Volume 8 Number 7

1. A thought came to my while I was attending a 'Ten Days on the Island' forum thingo. I looked around and saw that the room was 'filled' with middle-aged arty women. And I thought:

'I wonder how well the church is going at reaching this group'

And then I tried to do some (no doubt flawed) assessment of how this audience would respond to the average church: male leadership, famiy focused, not very high brow...

And I thought that you would need a sort of specialist women-minsitry to reach them.

And I thought: It's hard to balance the rightness of building and healthy biblical model of Christian community, and yet also encouraging the church to have a form that is accessible for outsiders, whose cultural structures are vastly different.

And I thought of the teenager emo's who were turning up for the next forum, no doubt because they were on an excursion with their art class. And I thought: yet again, the form of community they are used to is the absolute opposite of Sunday morning church with lots of kids and mums and old people.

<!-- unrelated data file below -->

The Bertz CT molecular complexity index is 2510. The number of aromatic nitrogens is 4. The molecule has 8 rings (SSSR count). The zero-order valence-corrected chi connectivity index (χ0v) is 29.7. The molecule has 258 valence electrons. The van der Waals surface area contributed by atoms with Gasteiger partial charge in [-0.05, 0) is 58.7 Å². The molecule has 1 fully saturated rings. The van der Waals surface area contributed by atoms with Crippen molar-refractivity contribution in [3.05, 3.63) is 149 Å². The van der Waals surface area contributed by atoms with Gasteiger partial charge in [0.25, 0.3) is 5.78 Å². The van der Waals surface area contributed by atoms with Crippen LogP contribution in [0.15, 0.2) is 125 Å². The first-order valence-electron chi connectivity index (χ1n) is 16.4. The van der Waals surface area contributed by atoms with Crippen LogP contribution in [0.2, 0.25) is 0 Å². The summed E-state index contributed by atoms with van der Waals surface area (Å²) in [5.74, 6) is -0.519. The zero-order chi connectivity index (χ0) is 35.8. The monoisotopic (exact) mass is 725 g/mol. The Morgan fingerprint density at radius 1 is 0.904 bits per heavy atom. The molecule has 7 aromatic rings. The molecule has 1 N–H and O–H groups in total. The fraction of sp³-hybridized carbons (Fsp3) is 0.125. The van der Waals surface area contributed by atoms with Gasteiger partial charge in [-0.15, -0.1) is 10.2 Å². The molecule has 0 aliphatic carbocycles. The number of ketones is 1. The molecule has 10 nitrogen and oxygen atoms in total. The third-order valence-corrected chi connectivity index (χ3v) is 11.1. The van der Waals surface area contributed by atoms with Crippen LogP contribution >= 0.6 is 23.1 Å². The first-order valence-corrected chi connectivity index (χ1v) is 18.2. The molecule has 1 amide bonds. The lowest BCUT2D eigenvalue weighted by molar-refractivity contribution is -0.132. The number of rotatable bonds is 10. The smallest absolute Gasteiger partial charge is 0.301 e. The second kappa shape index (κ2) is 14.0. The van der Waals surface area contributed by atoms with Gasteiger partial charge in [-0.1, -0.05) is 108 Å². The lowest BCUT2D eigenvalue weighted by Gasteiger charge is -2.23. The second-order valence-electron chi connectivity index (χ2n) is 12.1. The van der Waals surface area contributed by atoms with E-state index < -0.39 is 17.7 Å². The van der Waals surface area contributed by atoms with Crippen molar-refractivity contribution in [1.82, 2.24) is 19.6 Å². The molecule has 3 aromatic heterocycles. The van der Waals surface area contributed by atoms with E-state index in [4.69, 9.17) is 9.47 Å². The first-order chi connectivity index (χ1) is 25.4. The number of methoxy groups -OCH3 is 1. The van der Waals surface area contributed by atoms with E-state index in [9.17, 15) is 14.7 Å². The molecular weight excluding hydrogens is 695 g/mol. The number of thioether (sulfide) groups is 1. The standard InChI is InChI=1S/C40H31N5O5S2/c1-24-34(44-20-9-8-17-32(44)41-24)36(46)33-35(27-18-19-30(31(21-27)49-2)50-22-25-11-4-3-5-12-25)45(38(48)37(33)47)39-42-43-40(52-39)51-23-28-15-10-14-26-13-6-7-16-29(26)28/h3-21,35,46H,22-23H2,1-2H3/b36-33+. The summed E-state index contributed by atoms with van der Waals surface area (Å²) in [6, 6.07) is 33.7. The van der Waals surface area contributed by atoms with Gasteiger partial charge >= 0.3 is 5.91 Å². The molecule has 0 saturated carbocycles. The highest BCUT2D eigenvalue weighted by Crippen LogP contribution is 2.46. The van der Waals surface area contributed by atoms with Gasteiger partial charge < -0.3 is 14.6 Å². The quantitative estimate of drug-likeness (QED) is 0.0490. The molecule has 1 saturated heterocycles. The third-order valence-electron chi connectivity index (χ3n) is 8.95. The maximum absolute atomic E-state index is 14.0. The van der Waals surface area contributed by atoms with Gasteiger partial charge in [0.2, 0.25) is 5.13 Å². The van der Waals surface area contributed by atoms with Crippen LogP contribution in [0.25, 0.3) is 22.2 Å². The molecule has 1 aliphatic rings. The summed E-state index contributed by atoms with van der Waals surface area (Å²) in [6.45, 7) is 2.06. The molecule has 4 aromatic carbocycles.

On the one hand, the countercultural nature of the church community is ultimately appealing, that's true. But in the first place? I wonder...

2. At the church planting conference that I have referred to in previous posts, Martin Robinson talked about how to church plant in regional areas. He suggested that perhaps 'cluster planting' was a good option, so that from the word go, you have a network of churches that can support one another.

This is an interesting idea. I wonder what other contexts might suit this strategy?